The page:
At Computex a few weeks ago ASUS gave us exactly what we had been hoping for: a Transformer-style tablet running Windows 8. In fact, ASUS gave us a bunch of options as far as Windows 8 tablets go. The two we've been asking for are the Tablet 600 and Tablet 810, running Windows RT and Windows 8, respectively. They feature standalone tablets with detachable keyboard/mouse docks, giving you the best of both worlds.

ASUS wasn't the only one to bring this sort of flexibility to Windows 8. Acer showed off a similar design with its Iconia W510, as did Samsung and more recently, Microsoft. With the Surface tablets Microsoft actually went a step further and tried to integrate the keyboard into a lightweight cover rather than an external dock. It remains to be seen just how well these approaches will work, but it's clear there's a trend for the first generation of Windows 8 tablets.

We can't forget however what started this all. Much like Apple with the iPhone and iPad, ASUS picked an intersection of functionality and technical feasibility with the introduction of the first Eee Pad Transformer. For the first time we had silicon capable of running for hours in a small form factor tablet, as well as a touch-enabled OS that could run on it. Previous attempts at hybrid tablets often tried to shoehorn a desktop version of Windows into a device that was too clumsy. ASUS' Transformer series was the start of something new.

Since the release of the first Eee Pad Transformer (can you believe it's only been about a year?), ASUS has released several members of the Eee Pad and Transformer families. We got a slider, a thinner version called the Transformer Prime, as well as a refreshed entry level Transformer Pad 300. ASUS' experimentation and learning will pay off later this year as it ships the first Windows RT/8 versions. Until then however ASUS isn't done iterating. Today it's officially announcing the final configuration of the Transformer Pad Infinity, the first member of the TF series with a 1920 x 1200 display. It also happens to be the first tablet we've tested to use NVIDIA's higher binned Tegra 3 T33 SoC.

ASUS Tablet Specification Comparison
  ASUS Eee Pad Transformer ASUS Transformer Pad 300 Series ASUS Eee Pad Transformer Prime ASUS Transformer Pad Infinity
Dimensions 271mm x 175mm x 12.95mm 263 x 180.8 x 9.9mm 263 x 180.8 x 8.3mm 263 x 180.6 x 8.4mm
Chassis Plastic Plastic Aluminum Aluminum + Plastic RF Strip
Display 10.1-inch 1280 x 800 10.1-inch 1280 x 800 IPS 10.1-inch 1280 x 800 Super IPS+ 10.1-inch 1920 x 1200 Super IPS+
Weight 675g 635g 586g 594g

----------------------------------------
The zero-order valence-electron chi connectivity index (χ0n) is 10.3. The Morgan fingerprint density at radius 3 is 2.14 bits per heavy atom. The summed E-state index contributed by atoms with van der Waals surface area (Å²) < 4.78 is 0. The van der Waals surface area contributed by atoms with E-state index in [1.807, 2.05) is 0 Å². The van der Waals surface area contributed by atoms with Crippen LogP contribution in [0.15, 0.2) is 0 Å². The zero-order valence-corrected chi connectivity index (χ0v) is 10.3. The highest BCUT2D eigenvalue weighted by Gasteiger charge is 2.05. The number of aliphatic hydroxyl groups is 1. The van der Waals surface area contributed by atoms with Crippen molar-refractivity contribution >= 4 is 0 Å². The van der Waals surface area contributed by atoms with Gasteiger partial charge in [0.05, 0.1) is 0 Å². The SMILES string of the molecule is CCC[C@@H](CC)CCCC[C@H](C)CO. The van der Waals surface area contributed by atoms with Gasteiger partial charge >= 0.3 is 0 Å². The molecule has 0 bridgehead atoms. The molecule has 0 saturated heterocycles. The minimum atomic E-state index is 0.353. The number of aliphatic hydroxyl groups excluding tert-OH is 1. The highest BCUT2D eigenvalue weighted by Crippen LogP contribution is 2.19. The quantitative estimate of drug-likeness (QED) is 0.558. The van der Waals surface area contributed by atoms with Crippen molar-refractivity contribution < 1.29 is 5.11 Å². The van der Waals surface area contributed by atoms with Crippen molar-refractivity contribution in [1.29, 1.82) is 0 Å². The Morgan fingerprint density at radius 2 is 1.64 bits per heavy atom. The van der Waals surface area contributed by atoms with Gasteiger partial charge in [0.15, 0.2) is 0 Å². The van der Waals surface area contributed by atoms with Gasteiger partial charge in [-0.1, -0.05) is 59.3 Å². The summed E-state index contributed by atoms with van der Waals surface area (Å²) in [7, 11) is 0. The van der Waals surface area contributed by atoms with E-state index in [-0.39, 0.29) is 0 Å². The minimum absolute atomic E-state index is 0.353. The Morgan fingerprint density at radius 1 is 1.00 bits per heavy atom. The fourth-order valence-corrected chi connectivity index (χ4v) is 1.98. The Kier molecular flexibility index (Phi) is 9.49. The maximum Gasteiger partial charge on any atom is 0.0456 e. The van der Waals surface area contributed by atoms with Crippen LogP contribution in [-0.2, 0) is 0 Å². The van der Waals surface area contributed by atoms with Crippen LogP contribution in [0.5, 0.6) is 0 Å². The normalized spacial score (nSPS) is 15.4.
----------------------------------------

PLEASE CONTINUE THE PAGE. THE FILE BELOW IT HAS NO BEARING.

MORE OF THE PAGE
Processor 1GHz NVIDIA Tegra 2 (2 x Cortex A9)

NVIDIA Tegra 3 (T30L - 4 x Cortex A9)

1.3GHz NVIDIA Tegra 3 (T30 - 4 x Cortex A9)

1.6GHz NVIDIA Tegra 3 (T33 - 4 x Cortex A9)

Memory 1GB 1GB 1GB 1GB DDR3-1600
Storage 16GB + microSD card 16GB/32GB 32GB/64GB + microSD slot 32/64GB + microSD slot
Battery 24.4Whr 22Whr 25Whr 25Whr
Pricing $399 $379/$399 $499/$599 $499/$599

Despite early indications of $599+ pricing, the Transformer Pad Infinity comes in at $499 for the 32GB model and $599 for 64GB. The Infinity is compatible with the Transformer Dock ($149) from the TF Prime as long as your dock has firmware 207 or later on it. The dock is what gives the Transformer Pad its name as it allows the Infinity to be converted into an Android netbook complete with QWERTY keyboard, trackpad and additional battery. The Infinity and its dock are available in the same two colors (amethyst gray and champagne gold) as the TF Prime was at launch. The Infinity dock doesn't appear to carry a separate part number, it's literally the same dock that was used with the Prime.

The chassis hasn't changed much since the introduction of the Prime. It is one-tenth of a millimeter thicker to accommodate the higher-resolution display and backlight assembly, but battery capacity remains at 25Wh. The Infinity is a little heavier and its edges are squared a bit instead of being perfectly rounded. The port configuration remains the same (micro HDMI, micro SD, headphone jack), although redistributed around the chassis. The power and volume buttons are now both located along the top of the unit, with the switches themselves more integrated with the tablet.

Although official reviews of the Infinity hit today, availability isn't scheduled until around July 16th. Quantities are unknown at this point and will likely be gated by panel availability.

The Display
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  • Tchamber - Monday, June 25, 2012 - link

    I had problems browsing with the ipad, too. The difference is that on my TFP the browser rights itself rather than having to close it and open again. Multitasking is easier too, no double tapping anything. Sure ICS could be polished up a bit, but as far as capability its at least on par with IOS. IPad still has performance edge and battery, but thats getting smaller all the time. Reply
  • sawilson - Monday, June 25, 2012 - link